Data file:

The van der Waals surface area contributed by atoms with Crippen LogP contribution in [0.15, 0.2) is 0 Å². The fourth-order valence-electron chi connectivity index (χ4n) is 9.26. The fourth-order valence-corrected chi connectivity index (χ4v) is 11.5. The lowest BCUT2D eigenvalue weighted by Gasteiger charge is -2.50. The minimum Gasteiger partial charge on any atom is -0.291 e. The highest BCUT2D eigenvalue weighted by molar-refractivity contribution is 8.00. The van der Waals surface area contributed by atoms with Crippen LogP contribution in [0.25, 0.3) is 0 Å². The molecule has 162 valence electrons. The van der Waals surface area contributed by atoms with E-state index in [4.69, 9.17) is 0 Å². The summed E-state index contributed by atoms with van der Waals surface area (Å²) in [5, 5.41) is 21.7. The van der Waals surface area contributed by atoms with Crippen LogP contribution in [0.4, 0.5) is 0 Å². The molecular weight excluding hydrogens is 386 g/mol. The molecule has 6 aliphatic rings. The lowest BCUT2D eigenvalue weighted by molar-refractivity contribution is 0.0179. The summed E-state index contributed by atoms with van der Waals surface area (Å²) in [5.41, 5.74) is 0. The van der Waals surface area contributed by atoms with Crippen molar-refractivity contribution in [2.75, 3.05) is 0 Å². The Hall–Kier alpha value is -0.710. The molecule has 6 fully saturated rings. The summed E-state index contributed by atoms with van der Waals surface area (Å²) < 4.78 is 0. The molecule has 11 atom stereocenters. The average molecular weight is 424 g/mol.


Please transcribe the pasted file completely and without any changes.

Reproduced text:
The van der Waals surface area contributed by atoms with Crippen LogP contribution in [0.15, 0.2) is 0 Å². The fourth-order valence-electron chi connectivity index (χ4n) is 9.26. The fourth-order valence-corrected chi connectivity index (χ4v) is 11.5. The lowest BCUT2D eigenvalue weighted by Gasteiger charge is -2.50. The minimum Gasteiger partial charge on any atom is -0.291 e. The highest BCUT2D eigenvalue weighted by molar-refractivity contribution is 8.00. The van der Waals surface area contributed by atoms with Crippen LogP contribution in [0.25, 0.3) is 0 Å². The molecule has 162 valence electrons. The van der Waals surface area contributed by atoms with E-state index in [4.69, 9.17) is 0 Å². The summed E-state index contributed by atoms with van der Waals surface area (Å²) in [5, 5.41) is 21.7. The van der Waals surface area contributed by atoms with Crippen LogP contribution in [0.4, 0.5) is 0 Å². The molecular weight excluding hydrogens is 386 g/mol. The molecule has 6 aliphatic rings. The lowest BCUT2D eigenvalue weighted by molar-refractivity contribution is 0.0179. The summed E-state index contributed by atoms with van der Waals surface area (Å²) in [5.41, 5.74) is 0. The van der Waals surface area contributed by atoms with Crippen molar-refractivity contribution in [2.75, 3.05) is 0 Å². The Hall–Kier alpha value is -0.710. The molecule has 6 fully saturated rings. The summed E-state index contributed by atoms with van der Waals surface area (Å²) < 4.78 is 0. The molecule has 11 atom stereocenters. The average molecular weight is 424 g/mol.